3aIT Blog


Amazon EchoIt has been reported that a conversation that a couple were having within "earshot" of an Amazon Echo (or "Alexa") device was recorded without their knowledge. It then sent this audio on to one of their contacts, who was able to listen back to the whole thing.

For those that don't pay attention to the latest technological trends, the Amazon Echo is an example of the latest breed of smart helpers that also include Google Now. These are devices that you place round your home and that then listen out for questions or commands that are vocalised in its vicinity.

Up until now, most examples of these machines "gone rogue" have involved children ordering things via their parents' Amazon account, or the device overhearing and reacting to something happening on a TV. A couple of months ago, there were also reports that Alexa devices were laughing to themselves - seemingly unprompted. It turned out this was the devices mishearing general chatter, and interpreting it as "Alexa, laugh". While possibly annoying, these sorts of things are usually filed under "amusing glitches". This latest example seems a lot more serious.

Fortunately, the conversation in question didn't contain anything of note. It was just a chat between a couple about hardwood floors. It could have been much worse. The first they knew of the problem is when the person that the device had decided to send the recording to rang them and told them what they'd just been talking about.

So, is this the first sign that the robots are starting to fight back? Reminding us who's boss? Well... probably not. It's actually probably evidence that these devices aren't quite as smart as they appear. The reason that they seem to be so good at responding to commands is that they're programmed to listen for them with a wide margin of error. It actively *wants* to try and hear these commands. Amazon would receive far more complaints if the device didn't react half the time because the software was "playing it safe" and ignoring genuine requests.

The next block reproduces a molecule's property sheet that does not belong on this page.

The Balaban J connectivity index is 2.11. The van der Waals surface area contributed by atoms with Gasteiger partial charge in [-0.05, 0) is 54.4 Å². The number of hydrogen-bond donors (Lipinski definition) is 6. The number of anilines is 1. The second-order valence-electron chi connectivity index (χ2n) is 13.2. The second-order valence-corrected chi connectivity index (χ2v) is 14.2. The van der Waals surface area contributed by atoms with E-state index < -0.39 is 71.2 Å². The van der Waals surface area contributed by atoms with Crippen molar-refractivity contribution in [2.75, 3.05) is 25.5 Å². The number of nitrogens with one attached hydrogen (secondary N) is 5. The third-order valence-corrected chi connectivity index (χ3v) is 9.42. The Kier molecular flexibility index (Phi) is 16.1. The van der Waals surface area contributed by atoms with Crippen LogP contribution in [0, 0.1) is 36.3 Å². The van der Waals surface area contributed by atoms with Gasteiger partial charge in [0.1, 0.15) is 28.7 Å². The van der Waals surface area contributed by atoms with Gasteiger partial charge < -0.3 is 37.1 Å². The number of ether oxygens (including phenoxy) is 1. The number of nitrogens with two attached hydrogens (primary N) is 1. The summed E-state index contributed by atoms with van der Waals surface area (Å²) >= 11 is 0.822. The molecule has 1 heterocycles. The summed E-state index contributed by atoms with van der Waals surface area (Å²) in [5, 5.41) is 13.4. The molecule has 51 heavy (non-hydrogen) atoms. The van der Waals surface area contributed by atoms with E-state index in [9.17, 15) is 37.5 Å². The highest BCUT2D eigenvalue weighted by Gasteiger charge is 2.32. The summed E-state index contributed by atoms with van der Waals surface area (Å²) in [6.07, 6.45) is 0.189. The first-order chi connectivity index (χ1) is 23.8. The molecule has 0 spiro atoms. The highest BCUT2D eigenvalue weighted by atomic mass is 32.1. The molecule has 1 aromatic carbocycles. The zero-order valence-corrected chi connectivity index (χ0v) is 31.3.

Amazon have given an explanation of what happened in this case, and it falls in line with the above. The device did exactly what it thought it was being told to do. Something in the conversation had caused the device to wake up and start recording. It then interpreted another part of the conversation as "Send Message", asked (out loud, although the couple did not register it doing this) where it should send it, and then interpreted another part of the conversation as a contact that it should send it to. Nothing nefarious. Just a smart device being a little... dumb. Looks like everyone can put back the rise of the machines back a couple of years in their calendars.